E:\classes\com\javaworld\jpitfalls\article2>java GoodWinRedirect test.txt
OUTPUT>'Hello World'
ExitValue: 0

After running GoodWinRedirect, test.txt does exist. The solution to the pitfall was to simply control the redirection by handling the external process's standard output stream separately from the Runtime.exec() method. We create a separate OutputStream, read in the filename to which we redirect the output, open the file, and write the output that we receive from the spawned process's standard output to the file. Listing 4.7 completes that task by adding a new constructor to our StreamGobbler class. The new constructor takes three arguments: the input stream to gobble, the type String that labels the stream we are gobbling, and the output stream to which we redirect the input. This new version of StreamGobbler does not break any of the code in which it was previously used, as we have not changed the existing public API -- we only extended it.

Since the argument to Runtime.exec() is dependent on the operating system, the proper commands to use will vary from one OS to another. So, before finalizing arguments to Runtime.exec() and writing the code, quickly test the arguments. Listing 4.8 is a simple command-line utility that allows you to do just that.

Here's a useful exercise: try to modify TestExec to redirect the standard input or standard output to a file. When executing the javac compiler on Windows 95 or Windows 98, that would solve the problem of error messages scrolling off the top of the limited command-line buffer.

Listing 4.8 TestExec.java

import java.util.*;
import java.io.*;
// class StreamGobbler omitted for brevity
public class TestExec
{
    public static void main(String args[])
    {
        if (args.length < 1)
        {
            System.out.println("USAGE: java TestExec \"cmd\"");
            System.exit(1);
        }
        
        try
        {
            String cmd = args[0];
            Runtime rt = Runtime.getRuntime();
            Process proc = rt.exec(cmd);
            
            // any error message?
            StreamGobbler errorGobbler = new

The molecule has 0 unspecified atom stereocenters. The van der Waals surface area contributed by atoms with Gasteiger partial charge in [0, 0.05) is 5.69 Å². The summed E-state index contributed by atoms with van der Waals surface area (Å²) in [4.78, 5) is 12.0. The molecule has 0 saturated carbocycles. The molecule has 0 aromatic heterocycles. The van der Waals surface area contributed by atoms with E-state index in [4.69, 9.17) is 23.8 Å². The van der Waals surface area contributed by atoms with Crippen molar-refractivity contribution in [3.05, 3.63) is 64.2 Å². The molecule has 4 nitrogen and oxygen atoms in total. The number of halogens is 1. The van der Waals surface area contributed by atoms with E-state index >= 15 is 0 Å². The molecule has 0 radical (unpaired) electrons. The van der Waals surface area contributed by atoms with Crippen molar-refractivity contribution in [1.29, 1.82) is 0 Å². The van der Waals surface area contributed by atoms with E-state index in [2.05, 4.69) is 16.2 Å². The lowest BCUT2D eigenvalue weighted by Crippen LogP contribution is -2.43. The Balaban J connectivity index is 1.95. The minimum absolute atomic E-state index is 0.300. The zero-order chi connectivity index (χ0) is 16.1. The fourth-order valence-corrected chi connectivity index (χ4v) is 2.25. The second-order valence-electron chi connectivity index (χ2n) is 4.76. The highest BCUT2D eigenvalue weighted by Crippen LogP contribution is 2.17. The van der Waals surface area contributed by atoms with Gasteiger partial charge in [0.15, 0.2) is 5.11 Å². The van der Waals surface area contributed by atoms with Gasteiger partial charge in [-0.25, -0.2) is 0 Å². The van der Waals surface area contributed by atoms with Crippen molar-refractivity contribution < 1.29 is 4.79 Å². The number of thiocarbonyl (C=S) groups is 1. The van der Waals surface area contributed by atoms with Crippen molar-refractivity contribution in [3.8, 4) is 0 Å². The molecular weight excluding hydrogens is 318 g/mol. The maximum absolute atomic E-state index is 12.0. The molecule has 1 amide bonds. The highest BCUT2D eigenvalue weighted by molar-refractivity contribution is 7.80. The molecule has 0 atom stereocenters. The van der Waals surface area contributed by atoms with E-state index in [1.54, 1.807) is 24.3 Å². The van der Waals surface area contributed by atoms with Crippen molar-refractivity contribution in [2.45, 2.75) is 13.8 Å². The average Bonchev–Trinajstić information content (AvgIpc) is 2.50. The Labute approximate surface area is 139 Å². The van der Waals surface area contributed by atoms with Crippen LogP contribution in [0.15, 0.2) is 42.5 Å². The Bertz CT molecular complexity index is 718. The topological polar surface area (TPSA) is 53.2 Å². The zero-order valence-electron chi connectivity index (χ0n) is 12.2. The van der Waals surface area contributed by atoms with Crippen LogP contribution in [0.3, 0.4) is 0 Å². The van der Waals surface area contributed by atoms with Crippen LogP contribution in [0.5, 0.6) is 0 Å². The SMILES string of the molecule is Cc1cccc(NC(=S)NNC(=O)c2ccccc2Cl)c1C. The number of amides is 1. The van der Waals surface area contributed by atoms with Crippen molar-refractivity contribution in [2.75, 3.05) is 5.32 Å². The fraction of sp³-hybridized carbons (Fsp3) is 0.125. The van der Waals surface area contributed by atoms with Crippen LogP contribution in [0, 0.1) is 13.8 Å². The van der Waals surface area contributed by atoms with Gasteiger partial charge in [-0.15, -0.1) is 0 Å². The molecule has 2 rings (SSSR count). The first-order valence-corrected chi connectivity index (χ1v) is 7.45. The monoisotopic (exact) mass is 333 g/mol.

StreamGobbler(proc.getErrorStream(), "ERR");            
            
            // any output?
            StreamGobbler outputGobbler = new 
                StreamGobbler(proc.getInputStream(), "OUT");
                
            // kick them off
            errorGobbler.start();
            outputGobbler.start();
                                    
            // any error???
            int exitVal = proc.waitFor();
            System.out.println("ExitValue: " + exitVal);
        } catch (Throwable t)
          {
            t.printStackTrace();
          }
    }
}

Running TestExec to launch the Netscape browser and load the Java help documentation produces:

E:\classes\com\javaworld\jpitfalls\article2>java TestExec "e:\java\docs\index.html"
java.io.IOException: CreateProcess: e:\java\docs\index.html error=193
        at java.lang.Win32Process.create(Native Method)
        at java.lang.Win32Process.<init>(Unknown Source)
        at java.lang.Runtime.execInternal(Native Method)
        at java.lang.Runtime.exec(Unknown Source)
        at java.lang.Runtime.exec(Unknown Source)
        at java.lang.Runtime.exec(Unknown Source)
        at java.lang.Runtime.exec(Unknown Source)
        at TestExec.main(TestExec.java:45)

Our first test failed with an error of 193. The Win32 error for value 193 is "not a valid Win32 application." This error tells us that no path to an associated application (e.g., Netscape) exists, and that the process cannot run an HTML file without an associated application.

Therefore, we try the test again, this time giving it a full path to Netscape. (Alternately, we could add Netscape to our PATH environment variable.) A second run of TestExec produces:

E:\classes\com\javaworld\jpitfalls\article2>java TestExec 
"e:\program files\netscape\program\netscape.exe e:\java\docs\index.html"
ExitValue: 0

This worked! The Netscape browser launches, and it then loads the Java help documentation.

One additional improvement to TestExec would include a command-line switch to accept input from standard input. You would then use the Process.getOutputStream() method to pass the input to the spawned external program.

To sum up, follow these rules of thumb to avoid the pitfalls in Runtime.exec():

  1. You cannot obtain an exit status from an external process until it has exited
  2. You must immediately handle the input, output, and error streams from your spawned external process
  3. You must use Runtime.exec() to execute programs
  4. You cannot use Runtime.exec() like a command line

Correction to Pitfall 3

In the discussion of Pitfall 3 ("Don't mix floats and doubles when generating text or XML messages") in my last column, I incorrectly stated that the different string representation of a decimal number after casting it from a float to a double was a bug. While this is a pitfall, its cause is not a bug, but the fact that the decimal numbers in question -- 100.28 and 91.09 -- do not represent precisely in binary. I'd like to thank Thomas Okken and the others who straightened me out. If you enjoy discussing the finer points of numerical methods, you can email Thomas.